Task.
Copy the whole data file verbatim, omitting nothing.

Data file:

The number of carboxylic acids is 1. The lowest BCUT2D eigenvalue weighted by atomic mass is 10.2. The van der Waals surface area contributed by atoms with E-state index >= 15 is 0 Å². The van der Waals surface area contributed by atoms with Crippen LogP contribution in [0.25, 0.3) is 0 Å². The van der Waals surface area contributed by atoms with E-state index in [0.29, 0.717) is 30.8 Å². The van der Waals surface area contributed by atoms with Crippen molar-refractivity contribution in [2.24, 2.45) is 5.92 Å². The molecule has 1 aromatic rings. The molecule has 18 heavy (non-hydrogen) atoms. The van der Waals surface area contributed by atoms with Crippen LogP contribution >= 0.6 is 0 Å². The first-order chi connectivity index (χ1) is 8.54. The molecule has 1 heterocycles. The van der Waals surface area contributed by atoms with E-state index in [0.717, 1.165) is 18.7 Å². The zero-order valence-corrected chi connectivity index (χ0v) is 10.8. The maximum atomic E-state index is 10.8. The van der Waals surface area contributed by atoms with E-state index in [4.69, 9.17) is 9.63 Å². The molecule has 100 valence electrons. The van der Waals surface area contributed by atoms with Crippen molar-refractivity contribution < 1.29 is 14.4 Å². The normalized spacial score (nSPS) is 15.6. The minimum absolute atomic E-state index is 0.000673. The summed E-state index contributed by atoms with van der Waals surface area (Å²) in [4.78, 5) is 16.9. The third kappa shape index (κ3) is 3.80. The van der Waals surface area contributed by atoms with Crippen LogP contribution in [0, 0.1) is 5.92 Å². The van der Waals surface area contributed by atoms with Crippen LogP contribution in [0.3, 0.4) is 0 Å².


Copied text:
The number of carboxylic acids is 1. The lowest BCUT2D eigenvalue weighted by atomic mass is 10.2. The van der Waals surface area contributed by atoms with E-state index >= 15 is 0 Å². The van der Waals surface area contributed by atoms with Crippen LogP contribution in [0.25, 0.3) is 0 Å². The van der Waals surface area contributed by atoms with E-state index in [0.29, 0.717) is 30.8 Å². The van der Waals surface area contributed by atoms with Crippen molar-refractivity contribution in [2.24, 2.45) is 5.92 Å². The molecule has 1 aromatic rings. The molecule has 18 heavy (non-hydrogen) atoms. The van der Waals surface area contributed by atoms with Crippen LogP contribution >= 0.6 is 0 Å². The first-order chi connectivity index (χ1) is 8.54. The molecule has 1 heterocycles. The van der Waals surface area contributed by atoms with E-state index in [0.717, 1.165) is 18.7 Å². The zero-order valence-corrected chi connectivity index (χ0v) is 10.8. The maximum atomic E-state index is 10.8. The van der Waals surface area contributed by atoms with E-state index in [4.69, 9.17) is 9.63 Å². The molecule has 100 valence electrons. The van der Waals surface area contributed by atoms with Crippen molar-refractivity contribution < 1.29 is 14.4 Å². The normalized spacial score (nSPS) is 15.6. The minimum absolute atomic E-state index is 0.000673. The summed E-state index contributed by atoms with van der Waals surface area (Å²) in [4.78, 5) is 16.9. The third kappa shape index (κ3) is 3.80. The van der Waals surface area contributed by atoms with Crippen LogP contribution in [0, 0.1) is 5.92 Å². The van der Waals surface area contributed by atoms with Crippen LogP contribution in [0.3, 0.4) is 0 Å².